Yes, we are all going to die. But some of us are going to die sooner than others. And when that happens to you, what are you going to do about it?
Yesterday, I read an essay in the Washington Post by Paul Woodruff about his living with a terminal lung disease called bronchiectasis. The last few sentences read:
There’s nothing wrong with dying. All the best people in history have done it. Let foolish philosophers see themselves as dying every day. Thinking of death, I choose life.
To embrace every moment of our lives even in the best of times is not an easy thing to do, and if you are a poet living with inoperable cancer, the act of that embrace is quite remarkable. On Easter morning, Karen Friedland and I met on Zoom to record her reading some of the poems she has written during her cancer journey.
She reads nine poems below, and three of those follow the Vimeo. Here, I will stop and let the poems speak for themselves.
Advice from the Incurable Cancer Patient
I will battle the beast,
and some day, possibly not far from now,
the beast will win—
it’s not personal,
it just is.
So please don’t tell me
to “just be positive!”
and “you’ll beat this thing!”
Instead, remind me to dwell
in the movements
of warrior trees in the winter wind,
and clouds like mountains
sailing past the window—
to dwell fully and absolutely in the one day
I know I have.
I suppose I’ve had enough of this world
and her various offerings,
should this cancer take me—
enough green veiled spring-times
with quizzical robins,
enough swelling, crashing oceans,
east and west,
enough molten sunsets
captured through the stained-glass window.
Enough sleepless nights,
thrashing and sweating with self-doubt,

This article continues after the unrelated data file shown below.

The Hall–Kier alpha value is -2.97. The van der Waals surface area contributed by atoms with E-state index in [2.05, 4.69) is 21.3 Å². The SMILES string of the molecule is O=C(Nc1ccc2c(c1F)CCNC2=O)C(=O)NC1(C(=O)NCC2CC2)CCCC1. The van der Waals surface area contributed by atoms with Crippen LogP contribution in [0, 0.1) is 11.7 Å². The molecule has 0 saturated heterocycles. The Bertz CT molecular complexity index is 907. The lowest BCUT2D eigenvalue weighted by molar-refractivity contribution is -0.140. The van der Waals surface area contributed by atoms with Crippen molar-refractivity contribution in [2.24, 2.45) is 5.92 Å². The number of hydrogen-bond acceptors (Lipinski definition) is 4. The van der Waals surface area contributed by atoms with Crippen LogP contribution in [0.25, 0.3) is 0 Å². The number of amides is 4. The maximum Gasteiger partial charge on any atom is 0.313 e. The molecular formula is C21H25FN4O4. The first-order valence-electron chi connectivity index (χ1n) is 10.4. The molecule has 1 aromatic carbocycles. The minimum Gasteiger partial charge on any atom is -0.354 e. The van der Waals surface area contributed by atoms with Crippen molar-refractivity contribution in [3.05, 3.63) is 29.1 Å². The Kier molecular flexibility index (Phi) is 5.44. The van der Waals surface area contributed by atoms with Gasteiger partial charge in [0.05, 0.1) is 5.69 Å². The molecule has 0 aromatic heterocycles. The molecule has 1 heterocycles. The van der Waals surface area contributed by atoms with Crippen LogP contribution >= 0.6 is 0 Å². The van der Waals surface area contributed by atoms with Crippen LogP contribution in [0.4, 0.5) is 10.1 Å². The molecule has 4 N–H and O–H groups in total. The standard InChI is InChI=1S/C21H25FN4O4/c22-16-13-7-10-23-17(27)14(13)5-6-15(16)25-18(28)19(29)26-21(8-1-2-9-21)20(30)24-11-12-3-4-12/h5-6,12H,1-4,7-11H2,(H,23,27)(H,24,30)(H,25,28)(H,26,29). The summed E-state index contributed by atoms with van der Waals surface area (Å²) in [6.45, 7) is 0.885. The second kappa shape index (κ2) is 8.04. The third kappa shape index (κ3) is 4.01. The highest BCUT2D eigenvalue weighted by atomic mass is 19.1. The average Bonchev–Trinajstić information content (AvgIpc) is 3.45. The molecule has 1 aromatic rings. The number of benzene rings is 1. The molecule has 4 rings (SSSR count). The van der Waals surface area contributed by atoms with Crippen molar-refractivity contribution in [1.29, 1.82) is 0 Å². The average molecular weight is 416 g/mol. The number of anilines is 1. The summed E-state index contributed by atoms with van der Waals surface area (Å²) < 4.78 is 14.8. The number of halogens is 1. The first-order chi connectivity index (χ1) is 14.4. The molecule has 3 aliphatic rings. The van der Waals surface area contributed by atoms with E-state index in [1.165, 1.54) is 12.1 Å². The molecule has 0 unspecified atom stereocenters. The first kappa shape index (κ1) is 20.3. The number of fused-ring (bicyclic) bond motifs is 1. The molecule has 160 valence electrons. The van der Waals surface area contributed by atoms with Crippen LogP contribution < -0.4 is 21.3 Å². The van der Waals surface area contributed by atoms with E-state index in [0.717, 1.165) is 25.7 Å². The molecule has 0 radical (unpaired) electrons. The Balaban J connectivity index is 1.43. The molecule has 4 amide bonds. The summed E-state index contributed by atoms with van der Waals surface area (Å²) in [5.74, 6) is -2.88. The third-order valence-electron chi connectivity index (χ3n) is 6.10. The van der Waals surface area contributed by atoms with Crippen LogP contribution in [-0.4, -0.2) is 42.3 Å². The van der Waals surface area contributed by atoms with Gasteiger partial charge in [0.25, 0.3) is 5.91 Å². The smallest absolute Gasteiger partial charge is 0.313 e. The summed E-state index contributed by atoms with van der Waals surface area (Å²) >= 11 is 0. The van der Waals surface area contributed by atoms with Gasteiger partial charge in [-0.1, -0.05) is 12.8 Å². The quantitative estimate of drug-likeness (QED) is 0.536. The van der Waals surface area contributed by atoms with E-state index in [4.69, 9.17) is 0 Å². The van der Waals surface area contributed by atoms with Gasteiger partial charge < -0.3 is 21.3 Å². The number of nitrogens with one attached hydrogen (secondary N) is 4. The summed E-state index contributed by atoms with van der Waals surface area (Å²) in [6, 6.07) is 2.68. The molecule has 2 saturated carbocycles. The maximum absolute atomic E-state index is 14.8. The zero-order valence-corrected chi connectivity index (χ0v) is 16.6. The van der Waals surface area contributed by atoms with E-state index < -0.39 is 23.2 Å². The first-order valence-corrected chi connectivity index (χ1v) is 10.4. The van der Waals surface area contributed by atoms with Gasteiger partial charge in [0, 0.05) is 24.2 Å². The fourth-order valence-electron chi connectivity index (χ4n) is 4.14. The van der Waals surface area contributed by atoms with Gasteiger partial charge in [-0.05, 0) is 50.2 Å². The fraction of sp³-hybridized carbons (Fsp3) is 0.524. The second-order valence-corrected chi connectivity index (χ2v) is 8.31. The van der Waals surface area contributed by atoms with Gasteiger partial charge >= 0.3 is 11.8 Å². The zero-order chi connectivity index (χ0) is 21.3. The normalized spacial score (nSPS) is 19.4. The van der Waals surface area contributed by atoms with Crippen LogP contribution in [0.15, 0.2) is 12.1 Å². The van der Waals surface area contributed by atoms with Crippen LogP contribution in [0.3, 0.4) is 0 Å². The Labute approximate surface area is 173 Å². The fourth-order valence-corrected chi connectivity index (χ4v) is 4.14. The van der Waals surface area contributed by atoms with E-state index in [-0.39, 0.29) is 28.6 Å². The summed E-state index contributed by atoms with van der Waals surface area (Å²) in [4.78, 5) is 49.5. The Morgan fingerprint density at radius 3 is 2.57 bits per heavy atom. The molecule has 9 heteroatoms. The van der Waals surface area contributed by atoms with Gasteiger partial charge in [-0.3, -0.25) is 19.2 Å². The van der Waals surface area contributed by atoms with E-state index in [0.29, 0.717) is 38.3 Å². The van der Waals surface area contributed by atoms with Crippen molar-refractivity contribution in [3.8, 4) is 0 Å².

enough news of war,
cruelty, degradation and desperation,
enough personal experience with loss and death.
A small dog nestles into the crook of my knee—
she’s wiser than me—
and I realize afresh
that I’m not quite ready
to leave just yet.
Ovarian Cancer, Stage IIIC
A woman is firmly chopping a carrot on the diagonal—
a technique her mother once termed “elegant.”
Still, she feels bad
because the carrot is technically alive,
or had the ability to spring back to life
were she not throwing it into boiling water.
The woman has a nasty cancer
that gives her a 46% chance
of surviving five years,
Cancer has made her humble,
for every last gift and kindness shown her,
for every single moment alive in her tiny, gem-like home.
“I’ll miss all this!”
the cooking of simple dinners, the watching of sunsets,
of birds and squirrels in her own backyard,
the reading of papers on the couch with her dogs, cat and mate.
And then she remembers
that you can’t miss things
when you’re dead,
and resolves at that moment
to be that much more alive.
Karen Friedland is the author of two books of poems, Places That Are Gone and Tales from the Teacup Palace. You can check them out below. Enjoy.
Some of Karen Friedland’s poems are in the magazine links below. Explore and enjoy.